Note: If the owner, the insured, and the beneficiary are three different people, the payment of death benefit proceeds from a life insurance policy to the beneficiary may result in an unintended taxable gift from the owner to the beneficiary.
If your policy has a cash value component, that part will accumulate tax deferredUnlike term life insurance policies, some life insurance policies (e.g., permanent life) have a cash value component. As the cash value grows, you may ultimately have more money in cash value than you paid in premiums. Generally, you are allowed to defer income taxes on those gains as long as you don't sell, withdraw from, or surrender the policy. If you do sell, surrender, or withdraw from the policy, the difference between what you get back and what you paid in is taxed as ordinary income.
You usually aren't taxed on dividends paidSome policies, known as participating policies, pay dividends. An insurance dividend is the amount of your premium that is paid back to you if your insurance company achieves lower mortality and expense costs than it expected. Dividends are paid out of the insurer's surplus earnings for the year. Regardless of whether you take them in cash, keep them on deposit with the insurer, or buy additional life insurance within the policy, they are considered a return of premiums. As long as you don't get back more than you paid in, you are merely recouping your costs, and no tax is due. However, if you leave these dividends on deposit with your insurance company and they earn interest, the interest you receive should be included as taxable interest income.
Watch out for cash withdrawals in excess of basis—they're taxableIf you withdraw cash from a cash value life insurance policy, the amount of withdrawals up to your basis in the policy will be tax free. Generally, your basis is the amount of premiums you have paid into the policy less any dividends or withdrawals you have previously taken. Any withdrawals in excess of your basis (gain) will be taxed as ordinary income. However, if the policy is classified as a modified endowment contract (MEC) (a situation that occurs when you put in more premiums than the threshold allows), then the gain must be withdrawn first and taxed.
Keep in mind that if you withdraw part of your cash value, the death benefit available to your survivors will be reduced.
You probably won't have to pay taxes on loans taken against your policyIf you take out a loan against the cash value of your insurance policy, the amount of the loan is not taxable (except in the case of an MEC). This result is the case even if the loan is larger than the amount of the premiums you have paid in. Such a loan is not taxed as long as the policy is in force.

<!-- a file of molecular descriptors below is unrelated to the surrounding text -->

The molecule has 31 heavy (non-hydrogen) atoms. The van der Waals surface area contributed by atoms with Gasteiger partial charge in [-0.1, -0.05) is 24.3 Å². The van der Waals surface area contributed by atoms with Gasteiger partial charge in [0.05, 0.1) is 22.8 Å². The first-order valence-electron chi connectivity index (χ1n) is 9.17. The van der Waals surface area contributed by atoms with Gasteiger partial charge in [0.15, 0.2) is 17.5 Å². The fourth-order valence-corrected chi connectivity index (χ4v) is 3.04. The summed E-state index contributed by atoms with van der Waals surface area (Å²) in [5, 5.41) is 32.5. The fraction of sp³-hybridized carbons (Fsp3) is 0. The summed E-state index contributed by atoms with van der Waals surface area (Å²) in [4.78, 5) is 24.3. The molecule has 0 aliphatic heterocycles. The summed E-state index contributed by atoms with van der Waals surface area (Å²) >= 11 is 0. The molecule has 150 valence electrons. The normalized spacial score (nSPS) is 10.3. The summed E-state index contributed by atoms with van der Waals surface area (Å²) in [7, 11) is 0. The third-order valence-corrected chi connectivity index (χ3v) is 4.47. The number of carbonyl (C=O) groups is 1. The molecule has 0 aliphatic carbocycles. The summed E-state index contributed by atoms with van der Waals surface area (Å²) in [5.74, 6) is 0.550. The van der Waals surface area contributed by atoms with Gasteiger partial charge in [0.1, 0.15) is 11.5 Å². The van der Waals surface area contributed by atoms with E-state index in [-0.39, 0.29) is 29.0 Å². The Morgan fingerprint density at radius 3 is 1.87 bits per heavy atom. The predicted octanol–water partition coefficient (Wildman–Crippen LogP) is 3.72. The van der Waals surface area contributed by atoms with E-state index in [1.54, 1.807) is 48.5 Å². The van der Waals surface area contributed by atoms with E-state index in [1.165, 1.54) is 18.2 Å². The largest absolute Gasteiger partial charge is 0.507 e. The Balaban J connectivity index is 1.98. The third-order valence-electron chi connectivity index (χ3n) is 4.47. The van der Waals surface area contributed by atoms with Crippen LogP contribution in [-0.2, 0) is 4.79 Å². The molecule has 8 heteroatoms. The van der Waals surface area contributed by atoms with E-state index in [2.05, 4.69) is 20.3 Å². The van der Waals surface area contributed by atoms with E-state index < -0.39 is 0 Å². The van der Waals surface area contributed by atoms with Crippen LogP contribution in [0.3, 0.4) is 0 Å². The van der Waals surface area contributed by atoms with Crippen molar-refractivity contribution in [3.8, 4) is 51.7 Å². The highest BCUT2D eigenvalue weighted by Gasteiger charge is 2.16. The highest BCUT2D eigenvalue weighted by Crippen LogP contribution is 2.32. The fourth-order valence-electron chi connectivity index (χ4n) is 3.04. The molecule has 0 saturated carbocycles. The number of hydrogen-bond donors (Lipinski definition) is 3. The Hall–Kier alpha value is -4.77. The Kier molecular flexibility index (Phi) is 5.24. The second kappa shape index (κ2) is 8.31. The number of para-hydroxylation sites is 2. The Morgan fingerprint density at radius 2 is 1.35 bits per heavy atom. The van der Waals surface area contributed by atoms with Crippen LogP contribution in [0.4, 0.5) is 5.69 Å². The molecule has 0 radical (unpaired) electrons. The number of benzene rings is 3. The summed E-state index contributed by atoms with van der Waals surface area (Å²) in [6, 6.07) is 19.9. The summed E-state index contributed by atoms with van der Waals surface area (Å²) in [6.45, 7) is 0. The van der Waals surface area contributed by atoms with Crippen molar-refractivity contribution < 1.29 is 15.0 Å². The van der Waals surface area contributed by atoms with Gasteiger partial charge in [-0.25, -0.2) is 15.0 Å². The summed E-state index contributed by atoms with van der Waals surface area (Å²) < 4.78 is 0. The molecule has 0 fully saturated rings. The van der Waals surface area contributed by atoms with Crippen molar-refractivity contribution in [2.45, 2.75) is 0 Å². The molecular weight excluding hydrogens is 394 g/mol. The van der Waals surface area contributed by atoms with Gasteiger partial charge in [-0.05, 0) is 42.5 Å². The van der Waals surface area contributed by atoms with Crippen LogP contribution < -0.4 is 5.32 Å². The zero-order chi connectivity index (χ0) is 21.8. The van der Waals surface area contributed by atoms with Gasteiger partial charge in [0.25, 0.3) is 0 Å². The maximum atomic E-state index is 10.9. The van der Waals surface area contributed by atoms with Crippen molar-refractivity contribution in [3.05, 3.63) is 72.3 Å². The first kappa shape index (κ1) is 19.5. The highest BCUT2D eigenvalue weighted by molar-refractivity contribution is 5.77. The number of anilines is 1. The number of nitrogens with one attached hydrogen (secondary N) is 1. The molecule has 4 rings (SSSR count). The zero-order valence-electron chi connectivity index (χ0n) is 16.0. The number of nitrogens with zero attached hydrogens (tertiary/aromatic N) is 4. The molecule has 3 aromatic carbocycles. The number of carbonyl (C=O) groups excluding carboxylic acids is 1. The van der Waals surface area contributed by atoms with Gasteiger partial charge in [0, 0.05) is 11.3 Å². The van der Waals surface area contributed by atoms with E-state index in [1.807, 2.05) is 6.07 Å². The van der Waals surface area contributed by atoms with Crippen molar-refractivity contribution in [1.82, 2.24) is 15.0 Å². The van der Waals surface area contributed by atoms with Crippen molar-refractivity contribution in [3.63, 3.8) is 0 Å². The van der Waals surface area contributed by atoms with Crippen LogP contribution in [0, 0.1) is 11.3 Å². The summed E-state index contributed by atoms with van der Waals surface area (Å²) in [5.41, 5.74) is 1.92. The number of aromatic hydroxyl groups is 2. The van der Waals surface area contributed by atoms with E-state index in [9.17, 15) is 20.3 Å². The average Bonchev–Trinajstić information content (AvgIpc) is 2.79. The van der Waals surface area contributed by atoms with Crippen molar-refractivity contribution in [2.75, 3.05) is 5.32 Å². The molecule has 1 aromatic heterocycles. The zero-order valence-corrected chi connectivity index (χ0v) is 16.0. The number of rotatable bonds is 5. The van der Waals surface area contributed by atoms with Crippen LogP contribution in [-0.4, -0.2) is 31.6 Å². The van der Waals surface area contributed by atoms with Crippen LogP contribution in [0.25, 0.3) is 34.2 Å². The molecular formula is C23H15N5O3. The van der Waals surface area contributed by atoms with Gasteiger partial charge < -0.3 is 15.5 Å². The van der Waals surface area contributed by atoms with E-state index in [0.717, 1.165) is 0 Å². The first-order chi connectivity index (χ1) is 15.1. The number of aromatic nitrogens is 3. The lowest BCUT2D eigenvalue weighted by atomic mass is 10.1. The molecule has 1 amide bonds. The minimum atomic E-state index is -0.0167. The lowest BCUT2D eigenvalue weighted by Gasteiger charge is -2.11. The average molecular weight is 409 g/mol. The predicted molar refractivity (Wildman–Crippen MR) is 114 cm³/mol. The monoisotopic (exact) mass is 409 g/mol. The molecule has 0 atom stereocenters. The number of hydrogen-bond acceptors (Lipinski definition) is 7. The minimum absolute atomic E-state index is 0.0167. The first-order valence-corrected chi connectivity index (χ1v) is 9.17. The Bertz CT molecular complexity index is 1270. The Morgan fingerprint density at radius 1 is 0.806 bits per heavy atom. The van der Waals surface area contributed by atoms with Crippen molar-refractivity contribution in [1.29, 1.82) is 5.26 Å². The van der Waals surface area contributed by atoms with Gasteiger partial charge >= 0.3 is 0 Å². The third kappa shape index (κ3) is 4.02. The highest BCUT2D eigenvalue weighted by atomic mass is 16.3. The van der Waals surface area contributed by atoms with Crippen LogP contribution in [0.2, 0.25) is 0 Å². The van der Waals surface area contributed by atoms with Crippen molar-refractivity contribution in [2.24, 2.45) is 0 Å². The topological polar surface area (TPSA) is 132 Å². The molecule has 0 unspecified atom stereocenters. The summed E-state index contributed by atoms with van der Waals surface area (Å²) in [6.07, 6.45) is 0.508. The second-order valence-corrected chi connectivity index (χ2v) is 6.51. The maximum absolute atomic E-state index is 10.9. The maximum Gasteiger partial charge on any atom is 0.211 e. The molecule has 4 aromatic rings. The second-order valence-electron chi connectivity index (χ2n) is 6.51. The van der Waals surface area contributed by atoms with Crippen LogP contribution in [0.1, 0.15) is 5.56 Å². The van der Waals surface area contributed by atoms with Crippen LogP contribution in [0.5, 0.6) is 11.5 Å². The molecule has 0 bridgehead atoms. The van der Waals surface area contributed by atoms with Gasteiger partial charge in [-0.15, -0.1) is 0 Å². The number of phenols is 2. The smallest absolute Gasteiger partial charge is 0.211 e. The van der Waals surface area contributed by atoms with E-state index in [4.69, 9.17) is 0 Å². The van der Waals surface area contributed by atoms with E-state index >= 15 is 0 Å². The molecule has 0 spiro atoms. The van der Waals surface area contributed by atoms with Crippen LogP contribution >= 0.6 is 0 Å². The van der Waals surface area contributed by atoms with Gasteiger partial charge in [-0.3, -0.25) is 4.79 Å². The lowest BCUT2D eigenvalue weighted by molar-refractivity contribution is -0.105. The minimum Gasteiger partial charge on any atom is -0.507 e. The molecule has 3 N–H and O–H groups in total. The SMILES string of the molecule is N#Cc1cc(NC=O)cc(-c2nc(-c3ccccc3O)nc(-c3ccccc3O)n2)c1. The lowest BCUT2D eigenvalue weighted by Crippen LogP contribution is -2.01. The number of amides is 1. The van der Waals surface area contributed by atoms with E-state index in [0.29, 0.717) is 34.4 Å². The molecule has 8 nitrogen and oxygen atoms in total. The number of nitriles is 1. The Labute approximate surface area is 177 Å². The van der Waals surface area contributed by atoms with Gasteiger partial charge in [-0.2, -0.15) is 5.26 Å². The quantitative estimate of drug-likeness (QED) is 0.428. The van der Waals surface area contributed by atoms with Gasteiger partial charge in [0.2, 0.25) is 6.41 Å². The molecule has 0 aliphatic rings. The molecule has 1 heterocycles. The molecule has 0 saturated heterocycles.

If you take out a loan against your policy, the death benefit and cash value of the policy will be reduced.
You can't deduct interest you've paid on policy loansThe interest you pay on any loans taken out against the cash value of your life insurance is not tax deductible. Certain loans on business-owned policies are an exception to this rule.
The surrender of your policy may result in taxable gainIf you surrender your cash value life insurance policy, any gain on the policy will be subject to federal (and possibly state) income tax. The gain on the surrender of a cash value policy is the difference between the gross cash value paid out (plus any loans outstanding) and your basis in the policy. Your basis is the total premiums that you paid in cash, minus any policy dividends and tax-free withdrawals that you made.
You may be able to exchange one policy for another without triggering tax liabilityThe tax code allows you to exchange one life insurance policy for another (or a life insurance policy for an annuity) without triggering current tax liability. This is known as a Section 1035 exchange. However, you must follow the IRS's rules when making the exchange.
When in doubt, consult a professionalThe tax rules surrounding life insurance are obviously complex and are subject to change. For more information, contact a qualified insurance professional, attorney, or accountant.